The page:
Distributed and Parallel Databases

, Volume 29, Issue 1, pp 87-112

In-network data acquisition and replication in mobile sensor networks

  • Panayiotis AndreouAffiliated withDepartment of Computer Science, University of Cyprus
  • , Demetrios Zeinalipour-YaztiAffiliated withDepartment of Computer Science, University of Cyprus Email author 
  • , Panos K. ChrysanthisAffiliated withDepartment of Computer Science, University of Pittsburgh
  • , George SamarasAffiliated withDepartment of Computer Science, University of Cyprus

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This paper assumes a set of n mobile sensors that move in the Euclidean plane as a swarm. Our objectives are to explore a given geographic region by detecting and aggregating spatio-temporal events of interest and to store these events in the network until the user requests them. Such a setting finds applications in mobile environments where the user (i.e., the sink) is infrequently within communication range from the field deployment. Our framework, coined SenseSwarm, dynamically partitions the sensing devices into perimeter and core nodes. Data acquisition is scheduled at the perimeter, in order to minimize energy consumption, while storage and replication takes place at the core nodes which are physically and logically shielded to threats and obstacles. To efficiently identify the nodes laying on the perimeter of the swarm we devise the Perimeter Algorithm (PA), an efficient distributed algorithm with a low communication complexity. For storage and fault-tolerance we devise the Data Replication Algorithm (DRA), a voting-based replication scheme that enables the exact retrieval of values from the network in cases of failures. We also extend DRA with a spatio-temporal in-network aggregation scheme based on minimum bounding rectangles to form the Hierarchical-DRA (HDRA) algorithm, which enables the approximate retrieval of events from the network. Our trace-driven experimentation shows that our framework can offer significant energy reductions while maintaining high data availability rates. In particular, we found that when failures across all nodes are less than 60%, our framework can recover over 80% of detected values exactly.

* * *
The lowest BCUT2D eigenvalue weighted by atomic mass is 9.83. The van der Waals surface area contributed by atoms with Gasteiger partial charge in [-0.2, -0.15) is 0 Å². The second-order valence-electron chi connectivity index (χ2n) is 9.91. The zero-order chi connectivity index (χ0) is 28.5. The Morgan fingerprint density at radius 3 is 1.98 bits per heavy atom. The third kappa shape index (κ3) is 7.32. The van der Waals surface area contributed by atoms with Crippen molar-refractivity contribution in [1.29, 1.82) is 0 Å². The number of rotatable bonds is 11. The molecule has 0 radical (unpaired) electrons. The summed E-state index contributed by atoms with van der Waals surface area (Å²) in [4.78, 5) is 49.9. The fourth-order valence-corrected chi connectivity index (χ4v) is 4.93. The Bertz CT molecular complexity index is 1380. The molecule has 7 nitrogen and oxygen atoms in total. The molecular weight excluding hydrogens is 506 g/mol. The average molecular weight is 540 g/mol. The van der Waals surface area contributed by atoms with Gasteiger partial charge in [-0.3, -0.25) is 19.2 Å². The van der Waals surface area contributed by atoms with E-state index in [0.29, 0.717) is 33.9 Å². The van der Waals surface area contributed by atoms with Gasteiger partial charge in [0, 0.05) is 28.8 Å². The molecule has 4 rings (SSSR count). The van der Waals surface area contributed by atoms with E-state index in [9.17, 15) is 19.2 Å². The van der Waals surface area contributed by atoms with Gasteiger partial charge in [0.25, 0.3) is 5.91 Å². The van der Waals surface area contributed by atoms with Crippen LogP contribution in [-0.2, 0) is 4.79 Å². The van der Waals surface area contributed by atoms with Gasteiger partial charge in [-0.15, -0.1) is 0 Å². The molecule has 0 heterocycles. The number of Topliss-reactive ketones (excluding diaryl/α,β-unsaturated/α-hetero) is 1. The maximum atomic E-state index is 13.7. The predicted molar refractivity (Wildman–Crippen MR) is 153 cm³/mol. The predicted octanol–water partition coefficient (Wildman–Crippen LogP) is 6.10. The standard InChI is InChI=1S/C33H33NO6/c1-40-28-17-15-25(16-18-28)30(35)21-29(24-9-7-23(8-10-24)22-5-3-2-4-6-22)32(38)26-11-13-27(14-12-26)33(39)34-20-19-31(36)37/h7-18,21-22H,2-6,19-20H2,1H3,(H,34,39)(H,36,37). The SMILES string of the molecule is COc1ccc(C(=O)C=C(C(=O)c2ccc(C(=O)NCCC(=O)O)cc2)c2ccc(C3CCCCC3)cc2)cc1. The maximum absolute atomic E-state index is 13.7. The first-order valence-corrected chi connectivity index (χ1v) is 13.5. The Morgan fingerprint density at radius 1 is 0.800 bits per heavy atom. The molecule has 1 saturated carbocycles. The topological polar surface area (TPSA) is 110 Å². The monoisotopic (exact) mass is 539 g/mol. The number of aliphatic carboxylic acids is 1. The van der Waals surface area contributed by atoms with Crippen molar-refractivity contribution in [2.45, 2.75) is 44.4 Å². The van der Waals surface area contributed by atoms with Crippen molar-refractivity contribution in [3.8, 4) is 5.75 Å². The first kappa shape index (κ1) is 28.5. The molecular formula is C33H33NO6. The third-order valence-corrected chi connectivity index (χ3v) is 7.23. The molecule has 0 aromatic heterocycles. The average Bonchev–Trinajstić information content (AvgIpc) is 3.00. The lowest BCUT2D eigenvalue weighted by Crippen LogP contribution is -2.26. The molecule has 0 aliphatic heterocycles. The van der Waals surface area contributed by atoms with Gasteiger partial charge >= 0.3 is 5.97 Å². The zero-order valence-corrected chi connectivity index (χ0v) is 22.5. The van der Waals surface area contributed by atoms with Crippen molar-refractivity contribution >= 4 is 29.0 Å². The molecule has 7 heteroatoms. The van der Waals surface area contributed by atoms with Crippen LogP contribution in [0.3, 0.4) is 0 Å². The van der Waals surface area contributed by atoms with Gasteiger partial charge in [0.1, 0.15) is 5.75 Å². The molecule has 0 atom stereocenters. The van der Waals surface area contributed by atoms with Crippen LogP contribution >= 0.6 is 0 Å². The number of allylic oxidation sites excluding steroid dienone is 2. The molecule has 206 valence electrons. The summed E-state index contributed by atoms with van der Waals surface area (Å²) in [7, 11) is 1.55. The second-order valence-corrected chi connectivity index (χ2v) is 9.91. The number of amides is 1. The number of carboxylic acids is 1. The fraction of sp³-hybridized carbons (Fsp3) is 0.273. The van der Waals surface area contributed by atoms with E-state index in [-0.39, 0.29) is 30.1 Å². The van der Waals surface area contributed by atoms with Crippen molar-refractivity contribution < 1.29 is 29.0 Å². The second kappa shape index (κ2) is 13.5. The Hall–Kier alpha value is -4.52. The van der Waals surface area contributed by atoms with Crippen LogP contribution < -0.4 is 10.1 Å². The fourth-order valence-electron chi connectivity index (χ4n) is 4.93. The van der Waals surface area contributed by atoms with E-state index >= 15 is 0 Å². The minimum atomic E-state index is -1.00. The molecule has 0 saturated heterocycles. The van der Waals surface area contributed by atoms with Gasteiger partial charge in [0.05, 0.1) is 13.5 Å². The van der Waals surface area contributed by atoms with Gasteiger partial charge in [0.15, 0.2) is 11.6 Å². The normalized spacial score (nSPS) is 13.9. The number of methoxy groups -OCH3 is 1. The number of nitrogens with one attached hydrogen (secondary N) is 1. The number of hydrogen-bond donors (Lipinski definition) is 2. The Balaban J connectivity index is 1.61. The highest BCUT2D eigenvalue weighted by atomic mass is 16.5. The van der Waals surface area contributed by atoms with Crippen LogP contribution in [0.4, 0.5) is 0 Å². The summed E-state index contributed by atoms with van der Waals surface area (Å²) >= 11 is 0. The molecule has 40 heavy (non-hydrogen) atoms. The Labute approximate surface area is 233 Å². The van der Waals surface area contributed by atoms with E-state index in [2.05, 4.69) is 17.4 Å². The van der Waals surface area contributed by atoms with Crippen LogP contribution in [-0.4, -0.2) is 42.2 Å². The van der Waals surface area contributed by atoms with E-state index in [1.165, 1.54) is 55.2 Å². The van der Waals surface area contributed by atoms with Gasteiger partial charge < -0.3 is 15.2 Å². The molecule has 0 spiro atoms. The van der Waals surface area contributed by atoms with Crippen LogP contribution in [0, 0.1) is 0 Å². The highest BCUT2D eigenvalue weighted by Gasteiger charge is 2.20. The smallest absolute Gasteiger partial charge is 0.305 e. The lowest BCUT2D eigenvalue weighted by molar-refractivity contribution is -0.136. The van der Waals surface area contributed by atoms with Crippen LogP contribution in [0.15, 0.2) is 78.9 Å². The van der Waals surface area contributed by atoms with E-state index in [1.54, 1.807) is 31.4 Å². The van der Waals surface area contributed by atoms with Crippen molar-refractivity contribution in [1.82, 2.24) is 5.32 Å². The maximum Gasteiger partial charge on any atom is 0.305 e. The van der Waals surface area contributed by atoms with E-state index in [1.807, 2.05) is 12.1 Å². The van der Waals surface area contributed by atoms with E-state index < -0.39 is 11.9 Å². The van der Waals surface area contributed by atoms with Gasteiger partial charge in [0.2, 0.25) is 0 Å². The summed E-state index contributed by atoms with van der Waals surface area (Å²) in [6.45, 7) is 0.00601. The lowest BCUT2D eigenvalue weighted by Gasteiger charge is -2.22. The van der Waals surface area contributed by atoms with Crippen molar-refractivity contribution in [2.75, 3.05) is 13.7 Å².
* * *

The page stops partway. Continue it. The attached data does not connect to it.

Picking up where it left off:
Mobile sensor networks Data management Fault tolerance